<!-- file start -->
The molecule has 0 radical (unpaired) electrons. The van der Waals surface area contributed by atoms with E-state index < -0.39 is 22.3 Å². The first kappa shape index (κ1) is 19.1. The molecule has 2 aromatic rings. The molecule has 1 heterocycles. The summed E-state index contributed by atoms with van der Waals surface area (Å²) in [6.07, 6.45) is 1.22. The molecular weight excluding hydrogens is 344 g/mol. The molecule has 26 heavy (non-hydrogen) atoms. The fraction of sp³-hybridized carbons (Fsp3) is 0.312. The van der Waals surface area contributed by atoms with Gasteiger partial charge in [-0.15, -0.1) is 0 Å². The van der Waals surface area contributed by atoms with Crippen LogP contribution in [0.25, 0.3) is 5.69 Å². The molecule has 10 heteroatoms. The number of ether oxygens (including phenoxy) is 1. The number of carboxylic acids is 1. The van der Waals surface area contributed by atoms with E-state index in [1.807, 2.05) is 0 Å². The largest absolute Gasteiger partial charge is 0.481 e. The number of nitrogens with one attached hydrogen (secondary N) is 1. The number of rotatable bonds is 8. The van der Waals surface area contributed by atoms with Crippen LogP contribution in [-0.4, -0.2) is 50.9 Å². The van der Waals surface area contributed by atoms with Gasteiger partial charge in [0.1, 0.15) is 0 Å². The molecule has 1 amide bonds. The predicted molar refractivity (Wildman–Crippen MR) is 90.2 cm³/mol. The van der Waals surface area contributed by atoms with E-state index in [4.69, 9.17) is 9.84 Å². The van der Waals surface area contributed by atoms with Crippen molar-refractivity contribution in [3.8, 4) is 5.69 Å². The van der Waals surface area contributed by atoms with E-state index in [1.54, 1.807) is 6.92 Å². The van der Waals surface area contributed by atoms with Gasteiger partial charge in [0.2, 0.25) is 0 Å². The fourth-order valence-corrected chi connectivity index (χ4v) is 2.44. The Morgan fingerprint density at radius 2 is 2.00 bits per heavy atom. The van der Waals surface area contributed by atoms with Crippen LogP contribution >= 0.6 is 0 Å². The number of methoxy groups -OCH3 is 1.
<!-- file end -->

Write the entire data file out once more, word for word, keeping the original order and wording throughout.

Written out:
The molecule has 0 radical (unpaired) electrons. The van der Waals surface area contributed by atoms with E-state index < -0.39 is 22.3 Å². The first kappa shape index (κ1) is 19.1. The molecule has 2 aromatic rings. The molecule has 1 heterocycles. The summed E-state index contributed by atoms with van der Waals surface area (Å²) in [6.07, 6.45) is 1.22. The molecular weight excluding hydrogens is 344 g/mol. The molecule has 26 heavy (non-hydrogen) atoms. The fraction of sp³-hybridized carbons (Fsp3) is 0.312. The van der Waals surface area contributed by atoms with Gasteiger partial charge in [-0.15, -0.1) is 0 Å². The van der Waals surface area contributed by atoms with Crippen LogP contribution in [0.25, 0.3) is 5.69 Å². The molecule has 10 heteroatoms. The number of ether oxygens (including phenoxy) is 1. The number of carboxylic acids is 1. The van der Waals surface area contributed by atoms with E-state index in [1.807, 2.05) is 0 Å². The largest absolute Gasteiger partial charge is 0.481 e. The number of nitrogens with one attached hydrogen (secondary N) is 1. The number of rotatable bonds is 8. The van der Waals surface area contributed by atoms with Crippen LogP contribution in [-0.4, -0.2) is 50.9 Å². The van der Waals surface area contributed by atoms with Gasteiger partial charge in [0.1, 0.15) is 0 Å². The molecule has 1 amide bonds. The predicted molar refractivity (Wildman–Crippen MR) is 90.2 cm³/mol. The van der Waals surface area contributed by atoms with E-state index in [4.69, 9.17) is 9.84 Å². The van der Waals surface area contributed by atoms with Crippen molar-refractivity contribution in [3.8, 4) is 5.69 Å². The van der Waals surface area contributed by atoms with E-state index in [1.54, 1.807) is 6.92 Å². The van der Waals surface area contributed by atoms with Gasteiger partial charge in [0.2, 0.25) is 0 Å². The fourth-order valence-corrected chi connectivity index (χ4v) is 2.44. The Morgan fingerprint density at radius 2 is 2.00 bits per heavy atom. The van der Waals surface area contributed by atoms with Crippen LogP contribution >= 0.6 is 0 Å². The number of methoxy groups -OCH3 is 1.